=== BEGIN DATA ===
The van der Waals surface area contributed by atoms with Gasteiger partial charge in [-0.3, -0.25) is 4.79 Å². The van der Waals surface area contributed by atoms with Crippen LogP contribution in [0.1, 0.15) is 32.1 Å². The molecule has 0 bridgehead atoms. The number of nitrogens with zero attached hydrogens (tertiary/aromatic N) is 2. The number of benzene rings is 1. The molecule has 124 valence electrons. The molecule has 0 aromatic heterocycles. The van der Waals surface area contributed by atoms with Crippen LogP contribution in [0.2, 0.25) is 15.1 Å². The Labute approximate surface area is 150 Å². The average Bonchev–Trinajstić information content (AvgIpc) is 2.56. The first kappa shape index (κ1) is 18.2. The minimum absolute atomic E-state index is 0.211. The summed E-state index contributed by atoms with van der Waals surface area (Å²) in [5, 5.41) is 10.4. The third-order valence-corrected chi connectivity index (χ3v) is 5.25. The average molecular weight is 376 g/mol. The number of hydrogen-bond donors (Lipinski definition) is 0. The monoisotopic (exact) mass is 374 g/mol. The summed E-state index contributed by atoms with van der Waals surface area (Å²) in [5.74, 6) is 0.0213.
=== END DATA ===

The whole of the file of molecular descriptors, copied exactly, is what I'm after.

The van der Waals surface area contributed by atoms with Gasteiger partial charge in [-0.3, -0.25) is 4.79 Å². The van der Waals surface area contributed by atoms with Crippen LogP contribution in [0.1, 0.15) is 32.1 Å². The molecule has 0 bridgehead atoms. The number of nitrogens with zero attached hydrogens (tertiary/aromatic N) is 2. The number of benzene rings is 1. The molecule has 124 valence electrons. The molecule has 0 aromatic heterocycles. The van der Waals surface area contributed by atoms with Crippen LogP contribution in [0.2, 0.25) is 15.1 Å². The Labute approximate surface area is 150 Å². The average Bonchev–Trinajstić information content (AvgIpc) is 2.56. The first kappa shape index (κ1) is 18.2. The minimum absolute atomic E-state index is 0.211. The summed E-state index contributed by atoms with van der Waals surface area (Å²) in [5, 5.41) is 10.4. The third-order valence-corrected chi connectivity index (χ3v) is 5.25. The average molecular weight is 376 g/mol. The number of hydrogen-bond donors (Lipinski definition) is 0. The monoisotopic (exact) mass is 374 g/mol. The summed E-state index contributed by atoms with van der Waals surface area (Å²) in [5.74, 6) is 0.0213.